"Well, Mr. Knickerbocker," replied the man as he bat- 
toned his coat, " it's a mighty mean man who won't chip in a 
quarter to buy his own wife a dress and help her off on a 

ICark Twain at tbe Tomb of AdaocL 

The weeping Twain stood with bowed head before the grave 
of Adam. As the tears rolled down his cheeks he thus 
mourned : 

" The tomb of Adam I how touching it was, here in a land 
of strangers, far away from home and friends I True, he was 
a blood-relation ; though a distant one, still a relation ! The 
unerring instinct of nature thrilled its recognition. The foun- 
tain of my filial affection was stirred to its prolonndest depths, 
and I gave way to tumultuous emotion. I leaned upon a 
pillar and burst into tears. I deem it no shame to have wept 
over the grave of my. poor dead relative. Let hira who would 
sneer at my emotion close this volume. Noble old man — he 
did not live to see his child ; and I — I — I, alas 1 did not live 
to see him. Weighed down by sorrow and disappointment, 
Iw ^i&d before I was bom, — six thousand brief sommera 


before 1 was bom. But let us try to bear it with fortitude. Let 
us trust he IS better oft* where he is. Let us take comfort in the 
thought that his loss is our eternal gain.'' 

Max Adler on Gk>ing to &leep. 

Mr. Butterwick, of Roxborough, had a fit of sleeplessness 
one night lately, and after vainly trying to lose himself in 
slumber, he happened to remember that he once read in an al-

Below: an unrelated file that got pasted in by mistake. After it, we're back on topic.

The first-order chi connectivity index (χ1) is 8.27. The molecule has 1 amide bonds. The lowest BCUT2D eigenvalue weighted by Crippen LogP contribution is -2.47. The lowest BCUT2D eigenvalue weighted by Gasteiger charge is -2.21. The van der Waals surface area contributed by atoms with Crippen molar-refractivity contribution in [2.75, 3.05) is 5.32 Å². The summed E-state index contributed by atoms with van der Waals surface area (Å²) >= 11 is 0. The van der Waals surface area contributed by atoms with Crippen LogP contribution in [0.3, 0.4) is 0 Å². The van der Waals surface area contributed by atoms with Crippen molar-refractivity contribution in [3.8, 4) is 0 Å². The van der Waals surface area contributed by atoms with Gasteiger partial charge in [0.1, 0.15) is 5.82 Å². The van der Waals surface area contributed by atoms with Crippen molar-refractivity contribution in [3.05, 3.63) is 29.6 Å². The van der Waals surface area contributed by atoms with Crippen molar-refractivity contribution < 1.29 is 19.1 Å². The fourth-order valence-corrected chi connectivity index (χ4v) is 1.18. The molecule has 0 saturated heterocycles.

manac that a man could put himself to sleep by imagining that 
he saw a flock of sheep jumping over a fence, and by counting 
them as they jumped. 

He determined to tiy the experiment, and closing his eyes, 
he fancied the sheep jumping, and began to count. He had 
reached his hundred and fortieth sheep, and was beginning to 
doze off, when Mrs. Butterwick suddenly said : 


"Oh, what?" 

" I believe that yellow hen wants to set" 

" Oh, don't bother me with such nonsense as that now. Do 
keep quiet and go to sleep." 

Then Butterwick started his sheep again, and commenced to 
count again. He got up to one hundred and twenty, and was 
feeling as if he would drop off at any moment, and just as his 
hundred and twenty-first sheep was about to take that fence, 
one of the twins began to cry. 

" Hang that child 1 " he shouted at Mrs. Butterwick. " Why 
^an't you tend to it and put it to sleep ? Hush up, you little 
imp, or m spank you ! " 

When Mrs. Butterwick had quieted it, Butterwick, although 
a little nervous and excited, concluded to try it again. Turn- 
ing on the imaginary mutton, he began. 

Only sixty-foar sheep had slid over the fence when Butter* 
^ck's mother-in-law knocked at the door and asked if he was 
awake. When she learned that he was she said she believed 


he had forgotten to close the back shutters, and she thought she 
heard burglars in the yard. 

Then Butterwick arose in wrath and went down to see about 
it. He ascertained that the shutters were closed as usual, and